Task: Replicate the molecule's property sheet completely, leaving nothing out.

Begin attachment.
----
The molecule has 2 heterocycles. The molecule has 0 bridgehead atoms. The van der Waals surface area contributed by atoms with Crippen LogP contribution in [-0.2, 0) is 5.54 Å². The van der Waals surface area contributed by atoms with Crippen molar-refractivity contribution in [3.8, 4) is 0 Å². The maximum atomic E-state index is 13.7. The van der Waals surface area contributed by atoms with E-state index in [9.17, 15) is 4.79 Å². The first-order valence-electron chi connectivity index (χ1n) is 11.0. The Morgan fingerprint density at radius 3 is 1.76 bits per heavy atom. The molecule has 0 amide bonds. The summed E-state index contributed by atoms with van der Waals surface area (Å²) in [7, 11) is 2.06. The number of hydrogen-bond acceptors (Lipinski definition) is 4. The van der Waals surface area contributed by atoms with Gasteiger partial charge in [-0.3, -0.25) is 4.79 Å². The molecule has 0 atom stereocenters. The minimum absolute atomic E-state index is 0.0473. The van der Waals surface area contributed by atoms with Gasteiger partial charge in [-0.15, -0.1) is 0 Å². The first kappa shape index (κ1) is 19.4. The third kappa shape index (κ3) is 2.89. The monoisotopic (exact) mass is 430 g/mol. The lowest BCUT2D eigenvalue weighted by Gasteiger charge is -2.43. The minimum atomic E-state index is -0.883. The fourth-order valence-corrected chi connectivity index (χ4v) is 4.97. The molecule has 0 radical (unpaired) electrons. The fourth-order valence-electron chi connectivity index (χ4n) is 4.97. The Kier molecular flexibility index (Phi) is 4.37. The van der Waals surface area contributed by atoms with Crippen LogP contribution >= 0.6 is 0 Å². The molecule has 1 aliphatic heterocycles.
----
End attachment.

The molecule has 2 heterocycles. The molecule has 0 bridgehead atoms. The van der Waals surface area contributed by atoms with Crippen LogP contribution in [-0.2, 0) is 5.54 Å². The van der Waals surface area contributed by atoms with Crippen molar-refractivity contribution in [3.8, 4) is 0 Å². The maximum atomic E-state index is 13.7. The van der Waals surface area contributed by atoms with E-state index in [9.17, 15) is 4.79 Å². The first-order valence-electron chi connectivity index (χ1n) is 11.0. The Morgan fingerprint density at radius 3 is 1.76 bits per heavy atom. The molecule has 0 amide bonds. The summed E-state index contributed by atoms with van der Waals surface area (Å²) in [7, 11) is 2.06. The number of hydrogen-bond acceptors (Lipinski definition) is 4. The van der Waals surface area contributed by atoms with Gasteiger partial charge in [-0.3, -0.25) is 4.79 Å². The molecule has 0 atom stereocenters. The minimum absolute atomic E-state index is 0.0473. The van der Waals surface area contributed by atoms with Gasteiger partial charge in [-0.15, -0.1) is 0 Å². The first kappa shape index (κ1) is 19.4. The third kappa shape index (κ3) is 2.89. The monoisotopic (exact) mass is 430 g/mol. The lowest BCUT2D eigenvalue weighted by Gasteiger charge is -2.43. The minimum atomic E-state index is -0.883. The fourth-order valence-corrected chi connectivity index (χ4v) is 4.97. The molecule has 0 radical (unpaired) electrons. The fourth-order valence-electron chi connectivity index (χ4n) is 4.97. The Kier molecular flexibility index (Phi) is 4.37. The van der Waals surface area contributed by atoms with Crippen LogP contribution >= 0.6 is 0 Å². The molecule has 1 aliphatic heterocycles.